Tuesday, November 15, 2011
I love independent films. There’s something utterly fascinating about people, places and situations that seem routine and normal. But we really know there is nothing normal in everyday life. Win Win looks and feels routine like something that we know. That’s because it is. The people look real, and the places seem normal compared to most typical hyped up Hollywood blockbusters that portray beautiful people and beautiful places. Paul Giamatti who plays Mike Flaherty is like the guy next door who gets up every morning and leaves for work.
Little does Mike realize that he will soon be drawn into the family affairs of his client Leo Poplar. Arriving on the doorstep of Poplar’s home is runaway teenager Kyle Timmons (Alex Shaffer) his grandson from Columbus, Ohio. Things start to get complicated as Mike takes in the runaway teenager to live in his home.
Did I say that I absolutely love this movie? It’s really funny in a quiet way. The performances are outstanding not only from Paul Giamatti but also from the entire supporting cast. All of the characters are well written and display a great amount of depth. I especially like Amy Ryan who plays Mike’s wife Jackie, his best friend Terry Delfino played by Bobby Cannavale, and of course Kyle. And don’t forget Burt Young whom you might remember from the Rocky franchise.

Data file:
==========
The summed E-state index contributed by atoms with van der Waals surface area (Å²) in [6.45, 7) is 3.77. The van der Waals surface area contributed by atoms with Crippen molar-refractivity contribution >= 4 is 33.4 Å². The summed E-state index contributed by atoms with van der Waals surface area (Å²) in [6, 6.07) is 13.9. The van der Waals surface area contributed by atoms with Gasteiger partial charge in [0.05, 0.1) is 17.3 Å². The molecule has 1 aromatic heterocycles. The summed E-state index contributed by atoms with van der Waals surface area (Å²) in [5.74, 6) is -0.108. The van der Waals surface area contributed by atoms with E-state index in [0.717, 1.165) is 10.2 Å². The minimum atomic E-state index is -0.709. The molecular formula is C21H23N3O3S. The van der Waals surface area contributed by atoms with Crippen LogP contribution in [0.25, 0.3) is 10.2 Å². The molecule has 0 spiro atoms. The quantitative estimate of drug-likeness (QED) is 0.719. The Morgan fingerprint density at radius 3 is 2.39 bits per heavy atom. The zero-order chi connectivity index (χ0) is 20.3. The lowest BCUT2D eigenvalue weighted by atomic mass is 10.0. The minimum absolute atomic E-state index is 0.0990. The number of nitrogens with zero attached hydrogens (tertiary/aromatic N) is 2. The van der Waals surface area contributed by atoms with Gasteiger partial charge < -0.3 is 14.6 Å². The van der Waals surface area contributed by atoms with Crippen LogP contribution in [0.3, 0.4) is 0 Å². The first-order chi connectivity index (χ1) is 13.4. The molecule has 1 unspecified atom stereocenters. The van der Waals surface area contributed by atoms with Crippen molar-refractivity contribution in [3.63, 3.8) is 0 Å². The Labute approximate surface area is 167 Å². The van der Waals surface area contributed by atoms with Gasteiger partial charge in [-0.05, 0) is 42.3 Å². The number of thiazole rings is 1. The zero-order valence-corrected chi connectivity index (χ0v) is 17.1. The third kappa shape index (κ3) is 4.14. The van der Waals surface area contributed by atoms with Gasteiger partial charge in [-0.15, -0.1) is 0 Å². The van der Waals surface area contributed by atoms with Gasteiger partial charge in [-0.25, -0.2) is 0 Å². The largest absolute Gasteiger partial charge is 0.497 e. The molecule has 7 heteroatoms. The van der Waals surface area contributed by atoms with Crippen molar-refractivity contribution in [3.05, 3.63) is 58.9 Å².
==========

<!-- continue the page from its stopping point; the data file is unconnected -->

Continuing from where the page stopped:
For some Christians, the R rating will be a problem. But there is only some minor language issue. I don’t think it should be a deterrent to you seeing this movie because it offers an overall positive message. Frankly, I hate the rating system because sometimes an R-rated movie that is more appropriate is viewed in a negative light compared to some PG-13 movies that are inappropriate and contain heavy doses of sexuality and violence.
Here’s the deal. When you go the rental store (if you still do that), you’ll see a hundred copies of the latest Hollywood blockbuster. And maybe if you are lucky, there will be a couple copies of Win Win. Don’t let that deter you from thinking Win Win is not a movie worthy of your consideration. Take the road less traveled. Take a copy of Win Win home.